In a sauté pan, heat 1 tablespoon oil over medium heat. Add onion, celery, ground coriander, lemon thyme and chile flakes. Cook, without browning, 2 to 3 minutes, stirring occasionally. Add garlic, tomato paste and tomato and continue to cook 4 minutes, stirring. Add carrot, sweet potato, eggplant flesh and bay leaf, and season with sea salt. Cover and simmer about 25 minutes, stirring occasionally, until vegetables are soft. Discard bay leaf. Stir in three-quarters of the cheese and the cilantro.
Preheat oven to 400 degrees F.
Stuff eggplant skins with the cooked vegetables and sprinkle with remaining cheese. Place stuffed eggplants in an oven dish, and drizzle with remaining oil. Pour a little water in bottom of dish and bake in preheated oven, 45 to 50 minutes, until nicely colored on top.
Cream of Fresh Tomato Soup, adapted from The Food Network
Assuming cool days are on the horizon, this soup would be nice served with crusty local bread.
3 T. good olive oil
¾ c. chopped red onion
1 carrot, unpeeled and chopped
2 cloves garlic, minced
2 lb. tomatoes, coarsely chopped
¾ tsp. sugar
1 T. tomato paste
⅛ c. packed chopped, fresh basil leaves, plus julienned basil leaves, for garnish
1 ½ c. chicken or vegetable stock
½ T. salt
1 tsp. freshly ground black pepper
½ c. heavy cream
Heat olive oil in a large, heavy-bottomed pot over medium-low heat. Add onions and carrots, and sauté for about 10 minutes, until very tender. Add garlic and cook for 1 minute. Add tomatoes, sugar, tomato paste, basil, stock, salt and pepper, and stir well. Bring soup to a boil, lower the heat, and simmer, uncovered, 30 to 40 minutes, until the tomatoes are very tender.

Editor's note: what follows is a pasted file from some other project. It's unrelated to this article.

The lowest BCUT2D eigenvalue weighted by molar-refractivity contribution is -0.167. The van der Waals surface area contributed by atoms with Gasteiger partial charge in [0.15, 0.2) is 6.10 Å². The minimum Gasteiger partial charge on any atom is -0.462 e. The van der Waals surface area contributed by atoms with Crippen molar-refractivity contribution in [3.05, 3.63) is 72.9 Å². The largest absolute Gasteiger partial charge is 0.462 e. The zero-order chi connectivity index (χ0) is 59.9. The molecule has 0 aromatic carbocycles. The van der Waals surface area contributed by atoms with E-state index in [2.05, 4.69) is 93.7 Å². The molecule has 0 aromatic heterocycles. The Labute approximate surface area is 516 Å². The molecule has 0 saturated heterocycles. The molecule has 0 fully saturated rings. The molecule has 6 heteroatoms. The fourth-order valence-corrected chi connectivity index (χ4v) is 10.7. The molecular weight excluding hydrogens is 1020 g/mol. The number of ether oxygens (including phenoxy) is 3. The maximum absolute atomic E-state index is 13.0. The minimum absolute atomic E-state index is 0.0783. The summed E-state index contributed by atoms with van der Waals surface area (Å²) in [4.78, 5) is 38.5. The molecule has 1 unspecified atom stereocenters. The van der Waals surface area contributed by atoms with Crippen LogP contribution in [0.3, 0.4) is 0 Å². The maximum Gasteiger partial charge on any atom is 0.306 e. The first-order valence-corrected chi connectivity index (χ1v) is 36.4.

Add the cream to the soup, and process it through a food mill into a bowl, discarding only the dry pulp that's left. (Use an immersion blender or regular blender if you don’t have a food mill.) Reheat soup over low heat, just until hot, and serve with julienned basil leaves.
Roasted Bell Peppers, adapted from Tori Avey
Many recipes call for roasted, peeled, seeded bell peppers like the ones you find packed in oil in a jar at the grocery store. This is an easy way to make your own.
Preheat oven to 400 degrees F.
Line a baking sheet with foil. Lay peppers on their sides on the foil. Roast for 40 minutes, flipping peppers halfway through. The skin should be charred and soft, and the peppers should look slightly collapsed.
Place the peppers on a cutting board with a large bowl upside down over them to trap the steam inside. Steam for 15 minutes.
Slice the pepper vertically from top to bottom and split the pepper open so it becomes one long strip. Pull the stem and clump of seeds from the top of the pepper. Rinse or use a towel to wipe off loose seeds that remain inside the pepper. Peel off the charred skin--you should be able to pull this off easily with your fingers. Slice the peppers into strips.
Put them in a jar and cover them with olive oil to keep in the refrigerator for a few days.